The last result proves that SQL Server's date/time function generates date/time values properly. In order to test the solution that uses an arithmetic operator (+), run the following example:

``````
DECLARE @time float
SELECT @time = CAST(1 as float)/CAST(24 as float)

IF EXISTS(SELECT * FROM sysobjects
WHERE id = OBJECT_ID('test'))
DROP TABLE test;

SELECT num, (CAST('Dec 31, 2006 23:00:00' AS datetime) + @time * num) dt
INTO test
FROM sequence;

SELECT * FROM test;

num         dt
----------- -----------------------
1           2007-01-01 00:00:00.000
2           2007-01-01 01:00:00.000
3           2007-01-01 02:00:00.000
4           2007-01-01 03:00:00.000
5           2007-01-01 03:59:59.997
6           2007-01-01 05:00:00.000
7           2007-01-01 05:59:59.997
8           2007-01-01 07:00:00.000
9           2007-01-01 08:00:00.000
10          2007-01-01 08:59:59.997
. . . . . . . . . . . . . . . . . .
16380       2008-11-13 11:00:00.000
16381       2008-11-13 11:59:59.997
16382       2008-11-13 12:59:59.997
16383       2008-11-13 14:00:00.000
16384       2008-11-13 14:59:59.997
``````

You will find that an addition operator produces inaccurate results. Sometimes they differ from the expected ones by 3 ms. If you try to roll up the sequence of generated date/time values, you will get more than one date/time "seed" value (as in the following example) and that is incorrect:

``````
SELECT DISTINCT DATEADD(hh, -num, dt) FROM test

Results:

2006-12-31 22:59:59.997
2006-12-31 23:00:00.000
``````

You may say that +/- 3 ms precision is acceptable for most applications, but look how that seemingly tiny problem can produce a bigger one:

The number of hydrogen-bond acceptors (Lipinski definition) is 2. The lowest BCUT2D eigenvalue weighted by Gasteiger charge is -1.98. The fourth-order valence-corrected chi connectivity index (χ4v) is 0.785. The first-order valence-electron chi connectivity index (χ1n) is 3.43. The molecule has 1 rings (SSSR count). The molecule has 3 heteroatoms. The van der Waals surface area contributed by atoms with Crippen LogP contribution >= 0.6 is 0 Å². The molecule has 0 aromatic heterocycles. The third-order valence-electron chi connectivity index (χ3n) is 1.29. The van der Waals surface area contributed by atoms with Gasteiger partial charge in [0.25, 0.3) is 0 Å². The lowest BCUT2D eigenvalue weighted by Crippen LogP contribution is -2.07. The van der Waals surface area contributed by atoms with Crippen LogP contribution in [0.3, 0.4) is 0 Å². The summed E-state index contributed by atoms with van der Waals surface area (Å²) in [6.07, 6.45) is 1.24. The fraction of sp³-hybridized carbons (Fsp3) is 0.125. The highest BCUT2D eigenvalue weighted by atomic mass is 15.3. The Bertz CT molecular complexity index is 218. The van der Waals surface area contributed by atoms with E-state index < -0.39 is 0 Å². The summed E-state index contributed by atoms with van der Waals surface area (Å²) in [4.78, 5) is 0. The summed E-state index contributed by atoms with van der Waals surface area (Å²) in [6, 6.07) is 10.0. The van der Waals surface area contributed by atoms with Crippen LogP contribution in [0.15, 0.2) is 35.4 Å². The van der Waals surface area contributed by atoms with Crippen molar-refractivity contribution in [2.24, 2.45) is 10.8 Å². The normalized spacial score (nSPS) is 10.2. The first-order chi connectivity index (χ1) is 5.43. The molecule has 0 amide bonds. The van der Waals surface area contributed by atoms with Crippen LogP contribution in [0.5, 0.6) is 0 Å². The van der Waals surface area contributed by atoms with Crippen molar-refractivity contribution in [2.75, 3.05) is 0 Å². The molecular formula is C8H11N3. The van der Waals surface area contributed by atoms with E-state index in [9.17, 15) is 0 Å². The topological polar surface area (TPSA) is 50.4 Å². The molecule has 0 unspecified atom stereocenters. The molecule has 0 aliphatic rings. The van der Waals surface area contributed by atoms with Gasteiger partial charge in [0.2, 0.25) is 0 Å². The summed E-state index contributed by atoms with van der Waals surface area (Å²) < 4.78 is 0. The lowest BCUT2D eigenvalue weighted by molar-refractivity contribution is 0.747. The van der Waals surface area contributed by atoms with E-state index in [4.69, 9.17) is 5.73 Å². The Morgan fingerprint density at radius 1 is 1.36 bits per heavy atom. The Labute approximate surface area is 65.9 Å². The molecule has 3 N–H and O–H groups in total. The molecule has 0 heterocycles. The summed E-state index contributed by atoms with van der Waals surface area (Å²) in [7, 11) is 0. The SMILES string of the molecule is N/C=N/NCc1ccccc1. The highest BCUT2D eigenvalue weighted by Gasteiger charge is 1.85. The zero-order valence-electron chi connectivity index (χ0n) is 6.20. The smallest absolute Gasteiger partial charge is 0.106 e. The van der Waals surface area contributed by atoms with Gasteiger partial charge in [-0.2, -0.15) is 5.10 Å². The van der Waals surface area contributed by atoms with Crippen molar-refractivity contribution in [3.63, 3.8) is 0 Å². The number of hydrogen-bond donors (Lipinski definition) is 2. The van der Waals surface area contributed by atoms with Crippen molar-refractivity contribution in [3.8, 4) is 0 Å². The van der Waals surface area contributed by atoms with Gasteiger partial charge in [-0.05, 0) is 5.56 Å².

``````
SELECT CONVERT(varchar(100), dt, 100)
FROM test
ORDER BY num

Results:

Jan  1 2007 12:00AM
Jan  1 2007  1:00AM
Jan  1 2007  2:00AM
Jan  1 2007  3:00AM
Jan  1 2007  3:59AM
Jan  1 2007  5:00AM
Jan  1 2007  5:59AM
. . . . . . . . . .
Nov 13 2008  5:59AM
Nov 13 2008  6:59AM
Nov 13 2008  8:00AM
Nov 13 2008  8:59AM
Nov 13 2008  9:59AM
Nov 13 2008 11:00AM
Nov 13 2008 11:59AM
Nov 13 2008 12:59PM
Nov 13 2008  2:00PM
Nov 13 2008  2:59PM
``````

This example uses a CONVERT() function to produce a different date/time format. As a result, inaccuracies in the generated values increased from 3 ms to 1 minute and became unacceptable. However, this is not the only problem. If you try to generate the sequences of minutes or seconds, things become even worse. Look at this example:

``````
DECLARE @time float
SELECT @time = cast(1 as float)/cast(1440 as float)

IF EXISTS(SELECT * FROM sysobjects
WHERE id = OBJECT_ID('test'))
DROP TABLE test;

SELECT num, (CAST('Dec 31, 2006 23:59:00' AS datetime) + @time * num) dt
INTO test
FROM sequence;

SELECT * FROM test;

Results:

num         dt
----------- -----------------------
1           2007-01-01 00:00:00.000